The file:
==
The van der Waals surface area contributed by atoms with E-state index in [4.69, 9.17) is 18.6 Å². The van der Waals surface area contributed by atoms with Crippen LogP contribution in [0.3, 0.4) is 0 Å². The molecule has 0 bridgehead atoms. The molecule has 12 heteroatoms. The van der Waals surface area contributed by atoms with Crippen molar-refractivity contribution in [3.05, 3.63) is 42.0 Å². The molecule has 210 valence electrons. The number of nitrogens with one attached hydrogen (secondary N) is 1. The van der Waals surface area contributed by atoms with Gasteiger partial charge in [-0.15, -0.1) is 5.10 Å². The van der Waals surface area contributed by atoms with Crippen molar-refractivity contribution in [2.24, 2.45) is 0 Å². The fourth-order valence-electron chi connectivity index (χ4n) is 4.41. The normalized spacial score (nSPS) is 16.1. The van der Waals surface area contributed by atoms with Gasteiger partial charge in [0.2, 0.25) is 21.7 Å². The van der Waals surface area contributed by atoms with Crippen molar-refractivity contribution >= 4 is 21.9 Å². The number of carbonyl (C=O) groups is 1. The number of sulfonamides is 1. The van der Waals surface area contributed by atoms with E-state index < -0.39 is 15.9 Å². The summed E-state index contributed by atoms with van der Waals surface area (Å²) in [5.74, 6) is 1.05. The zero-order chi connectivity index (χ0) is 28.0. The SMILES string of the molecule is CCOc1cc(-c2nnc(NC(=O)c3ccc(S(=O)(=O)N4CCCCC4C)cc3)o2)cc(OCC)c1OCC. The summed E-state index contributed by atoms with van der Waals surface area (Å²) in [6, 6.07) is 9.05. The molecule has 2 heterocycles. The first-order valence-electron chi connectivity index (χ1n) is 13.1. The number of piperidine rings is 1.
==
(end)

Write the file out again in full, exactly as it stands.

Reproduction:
The van der Waals surface area contributed by atoms with E-state index in [4.69, 9.17) is 18.6 Å². The van der Waals surface area contributed by atoms with Crippen LogP contribution in [0.3, 0.4) is 0 Å². The molecule has 0 bridgehead atoms. The molecule has 12 heteroatoms. The van der Waals surface area contributed by atoms with Crippen molar-refractivity contribution in [3.05, 3.63) is 42.0 Å². The molecule has 210 valence electrons. The number of nitrogens with one attached hydrogen (secondary N) is 1. The van der Waals surface area contributed by atoms with Gasteiger partial charge in [-0.15, -0.1) is 5.10 Å². The van der Waals surface area contributed by atoms with Crippen molar-refractivity contribution in [2.24, 2.45) is 0 Å². The fourth-order valence-electron chi connectivity index (χ4n) is 4.41. The normalized spacial score (nSPS) is 16.1. The van der Waals surface area contributed by atoms with Gasteiger partial charge in [0.2, 0.25) is 21.7 Å². The van der Waals surface area contributed by atoms with Crippen molar-refractivity contribution >= 4 is 21.9 Å². The number of carbonyl (C=O) groups is 1. The number of sulfonamides is 1. The van der Waals surface area contributed by atoms with E-state index < -0.39 is 15.9 Å². The summed E-state index contributed by atoms with van der Waals surface area (Å²) in [5.74, 6) is 1.05. The zero-order chi connectivity index (χ0) is 28.0. The SMILES string of the molecule is CCOc1cc(-c2nnc(NC(=O)c3ccc(S(=O)(=O)N4CCCCC4C)cc3)o2)cc(OCC)c1OCC. The summed E-state index contributed by atoms with van der Waals surface area (Å²) in [6, 6.07) is 9.05. The molecule has 2 heterocycles. The first-order valence-electron chi connectivity index (χ1n) is 13.1. The number of piperidine rings is 1.